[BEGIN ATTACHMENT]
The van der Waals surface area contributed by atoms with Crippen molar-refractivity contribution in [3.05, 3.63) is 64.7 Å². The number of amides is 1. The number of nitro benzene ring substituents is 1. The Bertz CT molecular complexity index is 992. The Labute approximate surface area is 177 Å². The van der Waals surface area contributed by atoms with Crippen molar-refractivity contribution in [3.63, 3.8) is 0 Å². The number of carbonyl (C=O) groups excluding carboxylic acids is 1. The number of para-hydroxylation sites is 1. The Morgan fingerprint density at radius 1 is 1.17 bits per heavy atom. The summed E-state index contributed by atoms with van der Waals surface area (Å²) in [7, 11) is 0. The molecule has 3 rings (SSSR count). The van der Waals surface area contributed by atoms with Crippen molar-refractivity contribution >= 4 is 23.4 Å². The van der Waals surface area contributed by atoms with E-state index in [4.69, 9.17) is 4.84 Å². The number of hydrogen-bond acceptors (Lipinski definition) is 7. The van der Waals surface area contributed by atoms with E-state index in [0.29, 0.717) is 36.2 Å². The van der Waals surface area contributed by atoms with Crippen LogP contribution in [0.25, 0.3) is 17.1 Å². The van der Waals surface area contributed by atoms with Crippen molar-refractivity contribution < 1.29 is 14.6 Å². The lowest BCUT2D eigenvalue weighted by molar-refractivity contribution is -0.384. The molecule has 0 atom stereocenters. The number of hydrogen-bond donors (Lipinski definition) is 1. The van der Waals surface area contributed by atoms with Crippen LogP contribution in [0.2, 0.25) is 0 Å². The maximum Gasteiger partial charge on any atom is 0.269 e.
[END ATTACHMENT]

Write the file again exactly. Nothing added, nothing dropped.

The van der Waals surface area contributed by atoms with Crippen molar-refractivity contribution in [3.05, 3.63) is 64.7 Å². The number of amides is 1. The number of nitro benzene ring substituents is 1. The Bertz CT molecular complexity index is 992. The Labute approximate surface area is 177 Å². The van der Waals surface area contributed by atoms with Crippen molar-refractivity contribution in [3.63, 3.8) is 0 Å². The number of carbonyl (C=O) groups excluding carboxylic acids is 1. The number of para-hydroxylation sites is 1. The Morgan fingerprint density at radius 1 is 1.17 bits per heavy atom. The summed E-state index contributed by atoms with van der Waals surface area (Å²) in [7, 11) is 0. The molecule has 3 rings (SSSR count). The van der Waals surface area contributed by atoms with Crippen molar-refractivity contribution >= 4 is 23.4 Å². The van der Waals surface area contributed by atoms with E-state index in [4.69, 9.17) is 4.84 Å². The number of hydrogen-bond acceptors (Lipinski definition) is 7. The van der Waals surface area contributed by atoms with E-state index in [0.29, 0.717) is 36.2 Å². The van der Waals surface area contributed by atoms with Crippen LogP contribution in [0.25, 0.3) is 17.1 Å². The van der Waals surface area contributed by atoms with Crippen molar-refractivity contribution < 1.29 is 14.6 Å². The lowest BCUT2D eigenvalue weighted by molar-refractivity contribution is -0.384. The molecule has 0 atom stereocenters. The number of hydrogen-bond donors (Lipinski definition) is 1. The van der Waals surface area contributed by atoms with Crippen LogP contribution in [0.2, 0.25) is 0 Å². The maximum Gasteiger partial charge on any atom is 0.269 e.